bionic


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bionic

1. of or relating to bionics
2. (in science fiction) having certain physiological functions augmented or replaced by electronic equipment

bionic

A machine that is patterned after principles found in humans or nature; for example, robots. It also refers to artificial devices implanted into humans replacing or extending normal human functions. See biomimicry.
References in periodicals archive ?
Previous small scale studies of the bionic eye have demonstrated no adverse effects.
The family is due to take Alan to the London Prosthetic Clinic next month to assess the best type of bionic hand called the iLimb ultra.
Suddenly I could feel something I'd not been feeling for nine years DENNIS SORENSEN ON ASTONISHING BIONIC HAND
AMAZING Andrew shows off his bionic arm and grips an egg
He was born without a left hand and has an advanced bionic one which cost PS30,000.
The incredible piece of technology will feature in the Channel 4 documentary How to Build a Bionic Man.
The C4 programme's presenter is Dr Bertolt Meyer, a social psychologist from Switzerland who himself has a 30,000-pound bionic limb after being born without a left hand.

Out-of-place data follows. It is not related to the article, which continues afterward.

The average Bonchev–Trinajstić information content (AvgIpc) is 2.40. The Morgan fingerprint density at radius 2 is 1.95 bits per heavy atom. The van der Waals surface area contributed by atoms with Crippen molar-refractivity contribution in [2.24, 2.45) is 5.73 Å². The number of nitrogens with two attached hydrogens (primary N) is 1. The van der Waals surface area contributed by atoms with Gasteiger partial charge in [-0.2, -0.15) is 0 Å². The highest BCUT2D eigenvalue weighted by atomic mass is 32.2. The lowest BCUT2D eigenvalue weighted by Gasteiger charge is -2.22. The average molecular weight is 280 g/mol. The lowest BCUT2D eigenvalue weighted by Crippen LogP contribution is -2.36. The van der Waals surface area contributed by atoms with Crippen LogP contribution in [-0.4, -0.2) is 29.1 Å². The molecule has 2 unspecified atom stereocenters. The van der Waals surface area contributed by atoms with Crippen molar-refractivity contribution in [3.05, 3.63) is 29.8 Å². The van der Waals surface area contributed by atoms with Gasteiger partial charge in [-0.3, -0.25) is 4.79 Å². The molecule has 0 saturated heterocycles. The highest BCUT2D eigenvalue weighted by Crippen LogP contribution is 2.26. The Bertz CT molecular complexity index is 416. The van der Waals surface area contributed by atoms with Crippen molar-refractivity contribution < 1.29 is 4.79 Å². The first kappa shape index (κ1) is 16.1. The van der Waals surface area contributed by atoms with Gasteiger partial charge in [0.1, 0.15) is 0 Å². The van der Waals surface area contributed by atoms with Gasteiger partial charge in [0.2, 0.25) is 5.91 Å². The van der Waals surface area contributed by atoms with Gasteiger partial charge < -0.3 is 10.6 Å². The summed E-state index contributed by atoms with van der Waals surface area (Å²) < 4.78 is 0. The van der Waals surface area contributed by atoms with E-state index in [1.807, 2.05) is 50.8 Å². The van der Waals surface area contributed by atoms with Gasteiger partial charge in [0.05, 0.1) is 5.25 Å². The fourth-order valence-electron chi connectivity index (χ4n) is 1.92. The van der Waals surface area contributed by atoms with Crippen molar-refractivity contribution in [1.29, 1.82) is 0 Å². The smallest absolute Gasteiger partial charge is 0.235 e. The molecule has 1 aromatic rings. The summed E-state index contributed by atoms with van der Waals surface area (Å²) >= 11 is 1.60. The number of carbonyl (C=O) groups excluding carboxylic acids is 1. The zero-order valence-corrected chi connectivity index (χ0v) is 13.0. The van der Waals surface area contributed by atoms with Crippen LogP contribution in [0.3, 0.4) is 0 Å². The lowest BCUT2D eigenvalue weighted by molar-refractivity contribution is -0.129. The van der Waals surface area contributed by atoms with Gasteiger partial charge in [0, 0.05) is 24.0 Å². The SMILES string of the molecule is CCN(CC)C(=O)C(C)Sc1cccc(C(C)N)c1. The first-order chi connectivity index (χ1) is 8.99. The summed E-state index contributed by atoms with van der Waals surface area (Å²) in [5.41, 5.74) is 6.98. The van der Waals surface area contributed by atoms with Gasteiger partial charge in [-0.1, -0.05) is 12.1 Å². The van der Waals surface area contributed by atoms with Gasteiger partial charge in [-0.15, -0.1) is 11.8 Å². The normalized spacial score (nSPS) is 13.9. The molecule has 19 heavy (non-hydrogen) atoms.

A passionate technology fan, Ms Ashworth was motivated to make a contribution to the bionic eye research program.
National charity Deafness Research UK's award-winning Bionic Ear roadshow will be visiting the Wrexham Science Festival on Thursday, July 26 to deliver interactive performances, designed to emphasise the importance of ear protection and ensure hearing health messages do not fall on deaf ears.
REN Luquan, CONG Qian, TONG Jin and CHEN Bingcong (2001) put forward Bionic electro-osmosis, a new method of reducing soil adhesion to soil-engaging components or parts of terrain machines, is presented.
Emily says: "It meant the only option was a bionic ear.
What's fresh about the Bionic is that it's running a 1 GHz dual-core processor and connects to Verizon's 4G LTE network.